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Hello, I am Sugawara, your instructor.

In the last issue, I wrote about how to improve in Aikido from a preparatory perspective.

In this issue, I would like to share with you an efficient way to improve your aikido in terms of review.


three steps forward, three steps back

You're practicing and you get the same point wrong as you did last time, or you can't do something you could do, and you wonder, "Why am I so bad at remembering?" Have you ever wondered "Why am I so bad at remembering?


The feeling is like "three steps forward, three steps back. Many people do not feel that they are moving forward, and I think that many people are driven to think that they are not suited for aikido. So, how can we let aikido soak into our bodies without forgetting to practice one practice at a time?

KPT method as a review of training

Before concluding, I would like to tell you that there is a fun way to review the KPT method, which is to simply list three items to look back on.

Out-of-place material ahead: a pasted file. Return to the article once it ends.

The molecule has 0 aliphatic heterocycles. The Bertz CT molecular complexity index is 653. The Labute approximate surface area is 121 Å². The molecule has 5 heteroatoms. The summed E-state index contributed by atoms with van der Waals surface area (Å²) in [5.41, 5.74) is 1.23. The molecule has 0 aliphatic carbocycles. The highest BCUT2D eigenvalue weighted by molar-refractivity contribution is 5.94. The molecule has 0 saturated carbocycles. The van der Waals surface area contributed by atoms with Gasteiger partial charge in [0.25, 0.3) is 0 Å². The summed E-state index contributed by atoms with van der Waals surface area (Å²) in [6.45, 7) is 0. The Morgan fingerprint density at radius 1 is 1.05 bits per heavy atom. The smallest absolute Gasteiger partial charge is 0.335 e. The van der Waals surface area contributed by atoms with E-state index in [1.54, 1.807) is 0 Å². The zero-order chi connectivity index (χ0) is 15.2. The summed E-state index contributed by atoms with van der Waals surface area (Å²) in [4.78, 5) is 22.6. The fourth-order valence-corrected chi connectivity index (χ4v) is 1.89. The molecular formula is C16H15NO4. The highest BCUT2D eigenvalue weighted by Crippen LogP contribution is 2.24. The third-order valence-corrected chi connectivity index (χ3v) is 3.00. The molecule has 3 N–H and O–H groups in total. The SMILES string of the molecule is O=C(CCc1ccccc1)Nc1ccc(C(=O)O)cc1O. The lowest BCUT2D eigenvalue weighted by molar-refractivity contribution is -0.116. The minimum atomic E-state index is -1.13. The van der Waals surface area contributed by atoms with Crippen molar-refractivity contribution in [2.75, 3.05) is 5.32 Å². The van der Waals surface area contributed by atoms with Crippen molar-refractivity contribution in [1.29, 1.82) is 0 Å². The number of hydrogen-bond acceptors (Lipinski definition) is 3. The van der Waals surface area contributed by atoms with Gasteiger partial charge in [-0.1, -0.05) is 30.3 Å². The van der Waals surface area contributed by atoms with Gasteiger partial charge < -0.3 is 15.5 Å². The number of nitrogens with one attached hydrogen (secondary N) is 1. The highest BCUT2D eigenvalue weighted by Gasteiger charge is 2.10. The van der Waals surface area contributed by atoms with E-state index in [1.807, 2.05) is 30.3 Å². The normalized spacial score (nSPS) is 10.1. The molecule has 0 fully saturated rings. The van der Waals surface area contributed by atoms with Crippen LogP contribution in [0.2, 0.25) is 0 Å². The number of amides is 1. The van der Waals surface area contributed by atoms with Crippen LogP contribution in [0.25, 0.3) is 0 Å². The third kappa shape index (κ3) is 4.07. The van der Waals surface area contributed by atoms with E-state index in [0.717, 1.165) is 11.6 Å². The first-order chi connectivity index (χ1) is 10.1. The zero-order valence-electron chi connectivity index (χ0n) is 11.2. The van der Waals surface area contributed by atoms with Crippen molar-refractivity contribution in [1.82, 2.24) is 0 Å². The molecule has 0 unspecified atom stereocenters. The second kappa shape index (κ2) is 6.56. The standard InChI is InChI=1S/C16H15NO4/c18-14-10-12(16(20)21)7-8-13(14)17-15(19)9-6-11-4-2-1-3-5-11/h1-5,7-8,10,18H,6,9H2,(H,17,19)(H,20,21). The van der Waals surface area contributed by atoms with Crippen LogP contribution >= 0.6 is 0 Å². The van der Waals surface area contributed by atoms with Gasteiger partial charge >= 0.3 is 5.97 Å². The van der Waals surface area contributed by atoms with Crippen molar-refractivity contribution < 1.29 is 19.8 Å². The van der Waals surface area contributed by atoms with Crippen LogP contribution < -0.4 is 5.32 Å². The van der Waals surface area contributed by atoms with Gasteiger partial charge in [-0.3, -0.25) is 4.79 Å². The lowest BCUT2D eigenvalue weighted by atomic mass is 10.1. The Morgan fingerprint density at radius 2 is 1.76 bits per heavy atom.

The KPT method, originally used in the engineering domain, can be used not only in Aikido, but also in sports in general and business in general.


In the KPT method, the following three items are written in a notebook at the end of the practice.
  1. Keep = Do it well and want to be able to continue doing it next time
  2. Problem = something that is not done well and needs improvement
  3. Try = Specific action plan for improvement


The end! It is very simple. 

By the way, my summary is attached at the bottom.




What you could have done is just as important as what you couldn't have done.

When it comes to "review," many people focus on the question of what they could not do. Perhaps this is due in part to the fact that the Japanese educational process uses a method that focuses on what was not done.


 Therefore, the KPT method may appear to be a method of reflection that is different from the Japanese intuition. This is because it also focuses on "Keep=what was done.

Improvements are considered down to a concrete action plan.

The KPT method even considers "Try = concrete action plan for improvement. Make a small promise to yourself to do this next time. Before the training starts, you check the Try and try to execute it. If you continue to fail to do well, you promise yourself a new Try, do it again, and repeat.

The "Way" of Martial Arts

By constantly repeating the process of improvement, the path will eventually become the way. Martial arts, which were born to defeat people, have become a way of life, a way to train the body and mind, called Budo.



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